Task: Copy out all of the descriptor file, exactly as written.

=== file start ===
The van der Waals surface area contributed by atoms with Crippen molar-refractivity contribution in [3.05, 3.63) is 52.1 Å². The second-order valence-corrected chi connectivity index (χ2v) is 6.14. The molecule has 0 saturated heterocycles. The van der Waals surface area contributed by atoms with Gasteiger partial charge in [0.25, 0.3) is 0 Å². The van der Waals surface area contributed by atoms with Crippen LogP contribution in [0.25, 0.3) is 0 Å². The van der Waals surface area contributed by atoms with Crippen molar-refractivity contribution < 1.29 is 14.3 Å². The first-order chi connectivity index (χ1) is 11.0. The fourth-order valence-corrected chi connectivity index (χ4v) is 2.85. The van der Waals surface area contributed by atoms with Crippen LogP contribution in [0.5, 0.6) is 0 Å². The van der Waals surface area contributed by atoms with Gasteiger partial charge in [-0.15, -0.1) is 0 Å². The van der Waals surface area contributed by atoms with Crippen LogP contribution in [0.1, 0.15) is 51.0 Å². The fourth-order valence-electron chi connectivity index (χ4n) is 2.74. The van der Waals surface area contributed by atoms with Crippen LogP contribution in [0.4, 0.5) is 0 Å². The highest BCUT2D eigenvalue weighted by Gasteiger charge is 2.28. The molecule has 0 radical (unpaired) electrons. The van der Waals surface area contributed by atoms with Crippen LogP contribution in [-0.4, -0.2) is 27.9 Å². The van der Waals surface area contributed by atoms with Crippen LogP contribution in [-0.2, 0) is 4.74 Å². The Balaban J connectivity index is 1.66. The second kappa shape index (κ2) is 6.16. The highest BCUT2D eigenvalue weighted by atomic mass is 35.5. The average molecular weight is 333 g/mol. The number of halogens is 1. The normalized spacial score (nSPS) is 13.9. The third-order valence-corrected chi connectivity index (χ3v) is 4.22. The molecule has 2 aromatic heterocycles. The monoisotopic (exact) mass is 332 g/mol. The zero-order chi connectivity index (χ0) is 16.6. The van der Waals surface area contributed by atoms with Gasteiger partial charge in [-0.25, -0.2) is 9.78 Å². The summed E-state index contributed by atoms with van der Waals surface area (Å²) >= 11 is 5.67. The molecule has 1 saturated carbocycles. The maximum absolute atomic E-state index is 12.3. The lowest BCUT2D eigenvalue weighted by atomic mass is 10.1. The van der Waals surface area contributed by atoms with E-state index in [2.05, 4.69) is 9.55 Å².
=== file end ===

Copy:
The van der Waals surface area contributed by atoms with Crippen molar-refractivity contribution in [3.05, 3.63) is 52.1 Å². The second-order valence-corrected chi connectivity index (χ2v) is 6.14. The molecule has 0 saturated heterocycles. The van der Waals surface area contributed by atoms with Gasteiger partial charge in [0.25, 0.3) is 0 Å². The van der Waals surface area contributed by atoms with Crippen LogP contribution in [0.25, 0.3) is 0 Å². The van der Waals surface area contributed by atoms with Crippen molar-refractivity contribution < 1.29 is 14.3 Å². The first-order chi connectivity index (χ1) is 11.0. The fourth-order valence-corrected chi connectivity index (χ4v) is 2.85. The van der Waals surface area contributed by atoms with Crippen LogP contribution in [0.5, 0.6) is 0 Å². The van der Waals surface area contributed by atoms with Gasteiger partial charge in [-0.15, -0.1) is 0 Å². The van der Waals surface area contributed by atoms with Crippen LogP contribution in [0.1, 0.15) is 51.0 Å². The fourth-order valence-electron chi connectivity index (χ4n) is 2.74. The van der Waals surface area contributed by atoms with Crippen LogP contribution in [0.4, 0.5) is 0 Å². The highest BCUT2D eigenvalue weighted by Gasteiger charge is 2.28. The molecule has 0 radical (unpaired) electrons. The van der Waals surface area contributed by atoms with Crippen LogP contribution in [-0.4, -0.2) is 27.9 Å². The van der Waals surface area contributed by atoms with Crippen LogP contribution in [-0.2, 0) is 4.74 Å². The Balaban J connectivity index is 1.66. The second kappa shape index (κ2) is 6.16. The highest BCUT2D eigenvalue weighted by atomic mass is 35.5. The average molecular weight is 333 g/mol. The number of halogens is 1. The normalized spacial score (nSPS) is 13.9. The third-order valence-corrected chi connectivity index (χ3v) is 4.22. The molecule has 2 aromatic heterocycles. The monoisotopic (exact) mass is 332 g/mol. The zero-order chi connectivity index (χ0) is 16.6. The van der Waals surface area contributed by atoms with Gasteiger partial charge in [-0.25, -0.2) is 9.78 Å². The summed E-state index contributed by atoms with van der Waals surface area (Å²) >= 11 is 5.67. The molecule has 1 saturated carbocycles. The maximum absolute atomic E-state index is 12.3. The lowest BCUT2D eigenvalue weighted by atomic mass is 10.1. The van der Waals surface area contributed by atoms with E-state index in [2.05, 4.69) is 9.55 Å².